An extensive nutritional comparison of the currently reigning popular diets concludes that, as a strict regimen, not a single one of them is best. The conclusion of this scientific study is as follows: You shouldn't be an ovine, diet-deranged lemming, but rather the intelligent, food-eating person you know you can be.
Scientific publisher Annual Reviews asked Dr. David Katz and Stephanie Meller, both from Yale University's Prevention Research Center, to compare medical evidence for each major mainstream diet du jour. The pair rigorously compared low-carb, low-fat, low-glycemic, Mediterranean, mixed/balanced (DASH), Paleolithic, and vegan diets — and write-in vote Michael Pollan won!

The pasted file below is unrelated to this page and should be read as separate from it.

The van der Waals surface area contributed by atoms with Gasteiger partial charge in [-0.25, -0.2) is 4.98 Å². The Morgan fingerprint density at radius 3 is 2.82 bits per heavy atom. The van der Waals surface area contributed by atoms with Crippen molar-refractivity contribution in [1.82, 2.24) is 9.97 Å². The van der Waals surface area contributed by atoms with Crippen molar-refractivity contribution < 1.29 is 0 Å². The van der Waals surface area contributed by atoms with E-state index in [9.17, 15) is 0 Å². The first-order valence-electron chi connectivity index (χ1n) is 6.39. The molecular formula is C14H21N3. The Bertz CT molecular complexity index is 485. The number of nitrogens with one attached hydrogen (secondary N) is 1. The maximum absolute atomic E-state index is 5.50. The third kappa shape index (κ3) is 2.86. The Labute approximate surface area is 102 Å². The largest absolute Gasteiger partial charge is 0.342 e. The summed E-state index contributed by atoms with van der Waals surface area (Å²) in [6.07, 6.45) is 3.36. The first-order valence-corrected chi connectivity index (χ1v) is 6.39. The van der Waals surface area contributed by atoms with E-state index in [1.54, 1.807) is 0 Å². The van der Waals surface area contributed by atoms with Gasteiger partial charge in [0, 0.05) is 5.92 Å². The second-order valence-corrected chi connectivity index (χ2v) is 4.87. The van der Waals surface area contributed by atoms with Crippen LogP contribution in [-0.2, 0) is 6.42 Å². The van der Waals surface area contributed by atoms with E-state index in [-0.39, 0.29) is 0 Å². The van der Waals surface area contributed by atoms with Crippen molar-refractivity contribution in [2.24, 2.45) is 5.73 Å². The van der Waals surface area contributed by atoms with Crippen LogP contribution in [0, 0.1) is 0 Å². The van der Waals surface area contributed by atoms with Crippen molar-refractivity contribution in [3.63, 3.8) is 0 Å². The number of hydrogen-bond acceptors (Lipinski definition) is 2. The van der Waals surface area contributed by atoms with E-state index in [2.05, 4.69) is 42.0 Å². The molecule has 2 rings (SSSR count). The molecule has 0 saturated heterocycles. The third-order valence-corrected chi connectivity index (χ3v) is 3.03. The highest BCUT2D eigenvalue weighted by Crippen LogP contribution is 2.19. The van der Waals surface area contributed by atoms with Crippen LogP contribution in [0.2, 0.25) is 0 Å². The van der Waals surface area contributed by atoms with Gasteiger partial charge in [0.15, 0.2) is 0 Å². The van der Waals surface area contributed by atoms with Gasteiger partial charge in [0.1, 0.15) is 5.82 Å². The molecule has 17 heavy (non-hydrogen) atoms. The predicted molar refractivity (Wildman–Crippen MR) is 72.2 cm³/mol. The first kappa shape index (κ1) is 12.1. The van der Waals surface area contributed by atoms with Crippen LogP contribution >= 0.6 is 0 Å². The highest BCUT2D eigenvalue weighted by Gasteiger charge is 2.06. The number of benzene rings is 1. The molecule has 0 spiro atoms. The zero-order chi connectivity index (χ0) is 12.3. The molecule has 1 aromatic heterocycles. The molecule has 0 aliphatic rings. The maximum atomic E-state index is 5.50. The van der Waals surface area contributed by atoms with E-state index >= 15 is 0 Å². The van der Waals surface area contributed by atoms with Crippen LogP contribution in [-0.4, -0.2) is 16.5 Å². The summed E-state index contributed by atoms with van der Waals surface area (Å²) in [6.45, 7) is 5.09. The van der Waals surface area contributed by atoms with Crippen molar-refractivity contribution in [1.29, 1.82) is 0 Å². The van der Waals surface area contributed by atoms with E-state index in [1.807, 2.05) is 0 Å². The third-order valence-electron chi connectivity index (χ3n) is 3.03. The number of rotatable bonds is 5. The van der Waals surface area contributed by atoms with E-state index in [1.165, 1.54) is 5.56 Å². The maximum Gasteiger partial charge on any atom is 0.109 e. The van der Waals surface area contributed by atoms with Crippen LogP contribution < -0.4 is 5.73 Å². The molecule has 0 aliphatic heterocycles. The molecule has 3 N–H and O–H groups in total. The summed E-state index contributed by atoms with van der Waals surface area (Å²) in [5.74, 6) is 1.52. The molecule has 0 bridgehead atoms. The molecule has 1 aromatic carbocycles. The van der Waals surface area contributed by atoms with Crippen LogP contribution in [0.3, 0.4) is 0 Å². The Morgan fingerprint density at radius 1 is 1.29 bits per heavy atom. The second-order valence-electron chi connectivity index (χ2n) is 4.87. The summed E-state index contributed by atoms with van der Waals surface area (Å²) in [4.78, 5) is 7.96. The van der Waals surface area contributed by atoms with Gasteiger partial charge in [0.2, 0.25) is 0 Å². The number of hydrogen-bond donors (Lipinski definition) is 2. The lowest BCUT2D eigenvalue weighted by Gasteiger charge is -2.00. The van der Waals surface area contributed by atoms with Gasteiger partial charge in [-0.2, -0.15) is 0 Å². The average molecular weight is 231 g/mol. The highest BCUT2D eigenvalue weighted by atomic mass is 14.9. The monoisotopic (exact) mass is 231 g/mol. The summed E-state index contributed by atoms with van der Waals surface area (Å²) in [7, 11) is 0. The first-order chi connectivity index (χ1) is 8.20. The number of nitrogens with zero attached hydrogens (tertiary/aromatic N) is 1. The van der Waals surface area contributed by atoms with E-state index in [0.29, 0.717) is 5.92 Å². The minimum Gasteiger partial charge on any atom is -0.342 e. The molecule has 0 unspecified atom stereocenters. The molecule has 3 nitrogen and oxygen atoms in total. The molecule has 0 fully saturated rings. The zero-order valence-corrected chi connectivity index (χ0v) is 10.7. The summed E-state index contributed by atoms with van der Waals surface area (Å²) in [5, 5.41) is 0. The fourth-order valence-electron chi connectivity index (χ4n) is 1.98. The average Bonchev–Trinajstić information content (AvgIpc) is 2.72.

Pollan's seven-word diet of "Eat food, not too much, mostly plants" was the only conclusion from this extensive comparison. Dr. Katz literally describes diet developers as classic evil villains, rubbing their hands together to create a best-selling food fad and peddling empty promises. Just read ingredients and use diets as helpful guidelines. You don't need to get your information from the mustache-twirling snake-oil salesmen of our time: diet-book writers.
The best part is the takedown of Paleo, where Katz and Meller wrote:
Many of the plant foods and nearly all of the animal foods consumed during the remote Stone Age are now extinct. Whereas the composition of some animals' flesh may mimic that of mammoths, the composition of the flesh of animals most often appearing in the food supply does not. If Paleolithic eating is loosely interpreted to mean a diet based mostly on meat, no meaningful interpretation of health effects is possible.
As an allegorical illustration of all the dubious promises of fad diets, that is a wonderful paragraph.